Mums to blame for chubby footy fans’ weightloss failures


CHUBBY football fans have blamed their failure to lose weight on their mothers.

The Football Fans in Training (FFIT) programme allows men to take part in a group weight-loss programme which includes exercise sessions at their club’s football stadium and lessons on healthy eating.

The scheme was launched in 2011 and has 21 Scottish Football Clubs involved including the Old Firm and Hearts and Hibs.

But many fans who are struggling to shed weight claim over-indulgent mothers and mothers-in-law are piling up their plates.

A team of researchers from Glasgow University who conducted the programme found participants blamed their weight problems on the “deeply ingrained cultural values” of mothers who associate caring for their family with feeding them.

The study reported that women continued to serve what they considered “man-sized” portions and favourite treats such as puddings, which men found impossible to refuse.

Professor Kate Hunt, associate director of the Social and Public Health Sciences Unit at Glasgow University, said the behaviour may be linked to previous generations when the majority of men’s jobs were more physically demanding compared to today’s.

Ms Hunt said: “I think traditionally in our culture, we also use food for celebrating or as a way of giving people treats and showing people how much we care, whether it’s with a special birthday cake or making their favourite chocolate cake at the weekend.

“So I think it’s quite ingrained in our culture that one way of showing we care for people is to cook special food for them.

“I think it’s also quite deeply ingrained in some of our culture that men should eat man sized portions that are much bigger that the platefuls that women and children are eating.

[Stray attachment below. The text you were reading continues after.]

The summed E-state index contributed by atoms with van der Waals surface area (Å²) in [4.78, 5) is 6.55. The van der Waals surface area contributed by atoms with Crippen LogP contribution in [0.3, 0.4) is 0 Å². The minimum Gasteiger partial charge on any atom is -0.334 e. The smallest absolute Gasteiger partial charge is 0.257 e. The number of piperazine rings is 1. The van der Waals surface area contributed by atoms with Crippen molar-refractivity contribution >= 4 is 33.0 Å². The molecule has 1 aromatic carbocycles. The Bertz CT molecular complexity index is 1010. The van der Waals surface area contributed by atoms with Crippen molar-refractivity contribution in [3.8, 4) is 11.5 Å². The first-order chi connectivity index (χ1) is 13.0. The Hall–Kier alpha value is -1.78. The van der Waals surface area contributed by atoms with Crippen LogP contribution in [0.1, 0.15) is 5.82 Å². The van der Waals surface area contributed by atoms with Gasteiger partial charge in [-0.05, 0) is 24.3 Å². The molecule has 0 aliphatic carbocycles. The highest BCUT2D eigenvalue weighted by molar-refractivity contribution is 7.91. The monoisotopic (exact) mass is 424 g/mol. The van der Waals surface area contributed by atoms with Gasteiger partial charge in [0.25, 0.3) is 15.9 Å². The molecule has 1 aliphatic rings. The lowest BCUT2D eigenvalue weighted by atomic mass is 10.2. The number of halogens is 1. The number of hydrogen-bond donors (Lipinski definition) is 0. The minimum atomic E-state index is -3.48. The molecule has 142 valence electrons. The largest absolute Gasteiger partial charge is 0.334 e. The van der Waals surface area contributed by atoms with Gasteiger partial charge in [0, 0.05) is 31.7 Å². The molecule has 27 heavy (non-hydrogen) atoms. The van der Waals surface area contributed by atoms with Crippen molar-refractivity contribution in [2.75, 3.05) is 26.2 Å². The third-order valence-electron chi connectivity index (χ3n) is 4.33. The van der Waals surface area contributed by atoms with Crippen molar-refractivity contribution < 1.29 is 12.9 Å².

“Some men talked about ways in which their own fathers ate when they were doing manual jobs and using an awful lot of energy during the day, and culturally these are the kinds of patterns that have been passed on.”

According to a study published in the medical journal the lancet in January this year men who took part in the scheme lost an average of just over 11 lbs a year and gave overwhelming positive feedback.

Ms Hunt said: “The beauty of FFIT is that it attracted men from the football clubs because dieting and weight-loss programmes had come to be seen so much as an issue for women.

“But there are just as many men in Scotland who could benefit from good weight management programmes- around three-quarters of men in Scotland are overweight or obese, officially.”

Brian MacFarlane, a 44 year-old Celtic fan took part in the study and lost almost four stone in one year. He recalled how his wife Hailey and 14 year-old-son lost weight which left him wanting to do the same.

He said: “Just at that moment, an email came in from FFIT and that was my motivation to go along to Celtic Park for their programme.

“Once Hailey saw I was going on the programme to lose weight, she was very supportive. We’ve completely changed as a family. We do exercises as a family and we look at what we are eating.”

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